In conclusion, Joe Buck is a pretty crappy analyst. But don't think Joe Buck is a bad man. There are many bad analysts that think consistency means good. Of course, these people forget that if the baseline is #35 this year in DVOA and #25 in QB Rating (as Manning is) then inconsistent is good. The Giants should pray before each game that Manning be inconsistent with the way he played this season. Therefore, this is proof that "consistency" says nothing about quality, just about repetition. Luckily for the Giants, Eli Manning is playing pretty inconsistently good today.

Wednesday, January 2, 2008

Wait! There's More!

Scouts Inc. watches games, breaks down film and studies football from all angles for Footnote

They watch the games! Holy crap. I guess if you watch the games, you are instantly qualified to begin a business selling expert information to the public at a fee. I'm gonna have to get Robocats on the horn, there's a living to be had here.

Anyway, they ranked all the playoff teams in the most intelligent manner one could think of: they gave them a number ranking (quantity 1:12), broke it down by position, and got really tricky when they summoned the gods of addition to come up with an end result. That's right: Scouts Inc. has a team evaluation system that involves not one, but each and every fault of general analysis:

-no scale
-no average or control group
-assumption of equidistant skill level seperation...
-between all tweleve teams...
-at every postion...
-assumption of equivlent position value
-assumption that coach value is perfectly equal to any other position...
-like Quarterback for example

and of course the clincher:

-totally subjective rankings to ensure that no two intelligent people could ever agree on the same rankings.

What I am about to show you here is only their defensive rankings of the twelve playoff teams. Rest assured that the rest of their crap is more of the same.

Anyway, here are the Football Outsiders numbers for all of the defensive data from 2007. FO has about 1/4 the resources of Scouts Inc, works half as hard, and knows roughly thirty eight times more about football.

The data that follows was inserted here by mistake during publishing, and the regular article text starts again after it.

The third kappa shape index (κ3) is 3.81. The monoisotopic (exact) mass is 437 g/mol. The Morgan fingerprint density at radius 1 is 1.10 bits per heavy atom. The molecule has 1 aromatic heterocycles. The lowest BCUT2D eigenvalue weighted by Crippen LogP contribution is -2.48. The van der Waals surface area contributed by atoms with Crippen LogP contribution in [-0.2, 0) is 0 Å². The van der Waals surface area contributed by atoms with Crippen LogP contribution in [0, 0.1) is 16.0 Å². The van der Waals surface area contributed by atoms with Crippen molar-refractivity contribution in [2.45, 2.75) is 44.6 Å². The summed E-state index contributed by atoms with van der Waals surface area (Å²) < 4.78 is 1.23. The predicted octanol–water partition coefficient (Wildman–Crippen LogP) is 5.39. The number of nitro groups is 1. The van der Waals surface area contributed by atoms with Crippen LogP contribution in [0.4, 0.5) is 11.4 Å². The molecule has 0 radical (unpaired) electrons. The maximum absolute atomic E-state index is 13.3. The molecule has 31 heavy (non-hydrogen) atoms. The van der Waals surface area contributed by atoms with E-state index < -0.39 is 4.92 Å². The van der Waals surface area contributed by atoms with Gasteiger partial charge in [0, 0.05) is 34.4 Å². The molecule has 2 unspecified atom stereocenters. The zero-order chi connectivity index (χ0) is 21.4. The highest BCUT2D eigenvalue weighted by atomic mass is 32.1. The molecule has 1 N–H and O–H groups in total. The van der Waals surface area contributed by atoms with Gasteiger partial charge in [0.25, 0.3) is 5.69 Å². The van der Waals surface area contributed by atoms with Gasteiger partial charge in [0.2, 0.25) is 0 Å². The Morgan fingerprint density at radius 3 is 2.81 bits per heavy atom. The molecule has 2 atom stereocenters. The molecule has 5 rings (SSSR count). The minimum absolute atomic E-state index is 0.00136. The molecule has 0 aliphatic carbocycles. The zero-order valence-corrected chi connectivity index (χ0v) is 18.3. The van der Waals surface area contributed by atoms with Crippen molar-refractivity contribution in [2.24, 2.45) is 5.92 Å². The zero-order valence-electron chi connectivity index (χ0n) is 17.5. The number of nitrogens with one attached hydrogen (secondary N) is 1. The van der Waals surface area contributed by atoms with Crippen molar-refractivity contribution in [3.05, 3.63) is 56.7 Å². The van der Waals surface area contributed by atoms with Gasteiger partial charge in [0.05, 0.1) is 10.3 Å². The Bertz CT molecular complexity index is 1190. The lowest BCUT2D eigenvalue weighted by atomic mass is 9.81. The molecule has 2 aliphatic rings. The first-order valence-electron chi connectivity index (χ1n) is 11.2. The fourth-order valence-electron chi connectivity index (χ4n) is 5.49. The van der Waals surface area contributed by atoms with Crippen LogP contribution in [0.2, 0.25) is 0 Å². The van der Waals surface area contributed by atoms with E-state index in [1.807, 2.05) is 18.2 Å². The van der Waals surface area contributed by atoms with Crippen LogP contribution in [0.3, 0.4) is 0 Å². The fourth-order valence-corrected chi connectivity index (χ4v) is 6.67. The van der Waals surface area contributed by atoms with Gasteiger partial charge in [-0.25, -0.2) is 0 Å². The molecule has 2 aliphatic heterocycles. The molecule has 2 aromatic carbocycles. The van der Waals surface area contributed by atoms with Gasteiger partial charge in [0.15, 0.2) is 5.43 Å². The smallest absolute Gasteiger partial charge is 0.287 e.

You don't have to be a big fan of DVOA to use it for a loose standard of actual real defensive power rankings. Here are the 12 playoff teams ranked in order of defensive effeciency (in bold):

1. Tennessee -13.5%
2. Pittsburgh -12.5%
3. Indianapolis -10.8%
4. Tampa Bay -10.2%
5. San Diego -9.8%
6. Washington -7.2%
7. New England -6.1%
8. Dallas -5.8%
9. Seattle -5.4%
10. Jacksonville -3.3%
11. New York Giants -2.9%
12. Green Bay Packers -1.3%

And the Scouts Inc rankings:

1. Dallas Cowboys 12
1. Green Bay Packers 12
3. San Diego Chargers 13
4. New England Patriots 14
5. Indianapolis Colts 18
5. Seattle Seahawks 18
7. Pittsburgh Steelers 20
8. Tennessee Titans 21
9. Tampa Bay Buccaneers 24
10. New York Giants 25
11. Jacksonville Jaguars 27
12. Washington Redskins 30

That's actually correct, Football Outsiders system which uses every play of the season as a data point ranks Green Bay's defense as the least effective. Scouts Inc, which uses some anonymous dudes' "professional" opinion, finds them to be the best.

Great system.

This one makes me Smile a little Bit

Scouts Inc decided to take their decisive man power and knowledge and apply it towards a good cause: subjectively ranking all twelve playoff coaches.

Just because that wasn't nearly enough, no, they had to drop this gem:

4. Washington Redskins
Joe Gibbs is one of the best coaches of all time and will eventually be in the Hall of Fame

One problem. Joe Gibbs has been in the Hall of Fame. For eleven years.